Vanguard Roadster Set to Debut IMS New York

12/02/2016 @ 6:12 pm, by Jensen Beeler34 COMMENTS


Say “hello” to the very attractive Vanguard Roadster, which is hitting the interwebs ahead of its official debut at the IMS New York show. Based out of the Brooklyn Navy Yard in New York City, Vanguard Motorcycles was founded by Edward Jacobs and Francois-Xavier Terny.

If the Vanguard Roadster design reminds you of something from Confederate Motorcycles, that’s no accident. The two machines share the S&S X-Wedge v-twin engine platform, but more importantly Jacobs was a former designer for Confederate, while Terny brings his business acumen to the startup.

The very industrial and burly motorcycle uses a 1,917cc (117ci) engine at its core, which makes 110 lbs•ft of peak torque.

Other source bits include Brembo brakes, Öhlins suspension, and Metzler tires. Technological items include a single-sided swingarm, LED lights, and an LCD screen and rear-facing camera that substitute for mirrors.

From a design perspective, there is much to admire about the Vanguard Roadster. We might not be huge fans of the roadster/cruiser aesthetic, but the carbon fiber fuel tank and full-metal body make for an intriguing image.

Details from the handlebars, to the fluid reservoirs for the brakes and clutch, and how the big v-twin engine gets power to its rear disc-wheel are all very compelling, as is typical with Jacobs’ work.

You can probably spend more than a few minutes admiring Vanguard’s first creation. Available in 2018, Vanguard says that the Roadster will be selling for the modest price tag of $29,995 MSRP.































Source: Vanguard

  • appliance5000

    How does it get power to the rear disc wheel? inquiring minds want to know.

  • Mitchel Durnell

    Assuming it’s a shaft drive.

  • MikeD
  • ‘Mike Smith

    $30 large compared to a fully custom Harley makes this bike not unreasonable. Sure it’s not very practical but if you’re into getting attention at bike night, this would get you there.

  • Barry Rothwell Taylor

    Is it me or does that gear lever seem very close to the ground ?

  • Boltmuncher

    With this level of attention to detail in the machining, why use brembo when they could use that 6 axis CNC to make their own? Woulda been over-the-top sexy…

  • chris

    that fact that they didn’t bother to take it off the lift should tell you something.

  • tony

    another cgi “motorcycle” .it kinda bugs me abit (first world problems) that a&r keeps featuring these things as real instead of concepts…wonder what inquiring reporter kent brockman might think…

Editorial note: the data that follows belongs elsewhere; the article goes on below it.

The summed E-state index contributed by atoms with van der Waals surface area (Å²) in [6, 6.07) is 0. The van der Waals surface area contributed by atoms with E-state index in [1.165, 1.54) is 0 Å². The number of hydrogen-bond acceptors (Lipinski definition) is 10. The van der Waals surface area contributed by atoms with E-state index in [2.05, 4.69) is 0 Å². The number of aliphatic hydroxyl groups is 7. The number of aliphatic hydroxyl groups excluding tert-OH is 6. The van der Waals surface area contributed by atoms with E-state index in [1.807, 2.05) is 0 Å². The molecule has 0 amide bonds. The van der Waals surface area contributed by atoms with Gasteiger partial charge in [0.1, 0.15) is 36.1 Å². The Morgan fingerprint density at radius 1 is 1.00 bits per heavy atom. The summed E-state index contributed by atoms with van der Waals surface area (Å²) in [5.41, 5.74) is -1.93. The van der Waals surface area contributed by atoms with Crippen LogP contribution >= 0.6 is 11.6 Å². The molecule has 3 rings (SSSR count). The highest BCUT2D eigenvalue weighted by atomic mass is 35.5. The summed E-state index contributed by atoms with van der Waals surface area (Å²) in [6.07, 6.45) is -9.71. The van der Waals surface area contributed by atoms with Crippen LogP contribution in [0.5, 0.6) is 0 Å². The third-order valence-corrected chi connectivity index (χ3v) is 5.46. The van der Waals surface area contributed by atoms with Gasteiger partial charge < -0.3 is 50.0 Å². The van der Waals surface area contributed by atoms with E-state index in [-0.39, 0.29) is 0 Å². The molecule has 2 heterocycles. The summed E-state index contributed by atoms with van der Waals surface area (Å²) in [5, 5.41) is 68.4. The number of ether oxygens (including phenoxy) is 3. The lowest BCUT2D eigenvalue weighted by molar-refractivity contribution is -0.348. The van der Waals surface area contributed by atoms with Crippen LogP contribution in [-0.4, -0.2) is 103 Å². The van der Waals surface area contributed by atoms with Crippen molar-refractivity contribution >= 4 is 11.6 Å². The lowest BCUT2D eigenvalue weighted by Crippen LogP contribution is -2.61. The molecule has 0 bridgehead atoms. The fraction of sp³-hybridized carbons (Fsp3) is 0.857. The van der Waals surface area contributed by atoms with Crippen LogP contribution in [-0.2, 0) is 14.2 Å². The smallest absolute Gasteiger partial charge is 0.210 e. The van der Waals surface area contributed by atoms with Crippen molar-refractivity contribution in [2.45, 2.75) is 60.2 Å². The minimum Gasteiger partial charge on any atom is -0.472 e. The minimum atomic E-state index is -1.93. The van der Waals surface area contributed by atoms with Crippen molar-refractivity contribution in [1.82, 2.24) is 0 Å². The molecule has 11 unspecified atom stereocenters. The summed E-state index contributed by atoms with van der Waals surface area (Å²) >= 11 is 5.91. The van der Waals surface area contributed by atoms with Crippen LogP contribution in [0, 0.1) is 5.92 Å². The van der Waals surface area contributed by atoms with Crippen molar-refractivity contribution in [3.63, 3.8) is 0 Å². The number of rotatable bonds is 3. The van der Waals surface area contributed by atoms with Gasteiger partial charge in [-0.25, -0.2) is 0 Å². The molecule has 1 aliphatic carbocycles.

• Michael Howard

    Looks like a Transformer in its motorcycle form. What’s its primary form?

  • Jack Meoph


  • Clint Keener

    It’s real.

  • check out Silodrome. It has closeup pics of the shaft converter box which also has a plexi type window

  • Just got some hi-res shots and added them to this post too. Enjoy!

  • It’s very real, and if you’re in New York next week, you can see it for yourself at the IMS New York show.

  • That got a chuckle.

  • Tm1

    Hottest accessory for 2017- Vanguard Invisible front brake lines. The newest technology in advanced braking offers performance so superior, you could say it like there is nothing between the caliper and the master cylinder.

    Coming to your finer accessory houses in Q2 2017

  • Andrew Horton

    another air cooled narrow angle 2 valve v-twin. nothing like thinking out of the box

  • MikeD

    YUP, the proverbial FLY on the ointment.

  • tony

    tell you what jbizzle…post a shot of you with the bike, then a soundbite of said bike running, then i want the address of 1 dealer in the whole socal region…then i’ll believe it’s real…

    my goodness, this is starting to sound like a dave chappell skit. where’s bruce when i need him?!

  • tony

    and you are…whom? wait, lemme guess…Catherine keener’s little brother?!

  • proudAmerican702

    “Say “hello” to the very attractive Vanguard Roadster…”

    Sorry Jensen, you lost me in the first eight words of the article.

    No thanks.

  • Keith Schiffner

    striking yes, attractive…not so much. It’s a small number of people with attention disorders (i.e. look at me) who’d want such a motorcycle. It’s a nice art school design study to be sure. But let’s be honest any mere mortal on a EX250 or a crap old bone stock H2 would leave the rider of this in the dust on anything but a straight road.

  • mark k
  • Narrow angle? This is nearly a 60 degree twin (56 degrees). S&S was deliberate in the design & engineering of the angle of cylinders to alleviate the pitfalls of 45-degree designs while maintaining the things they liked about that heritage design. Many of the same principles were considered that renowned engine builder Rotax has used in developing the Aprilia 60-degree twin (when it comes to what happens inside the cylinder walls & crankcase of 45 vs. 60 vs. 90 etc). From an engineering perspective I’d say narrow is below 50

  • The length/weight, shaft drive, & abundance of machined textures are too much. The genius in this design is how he incorporated a low cost assembly into an aesthetic that doesn’t look like that was the primary goal. Heat in the heads, though, is a big question.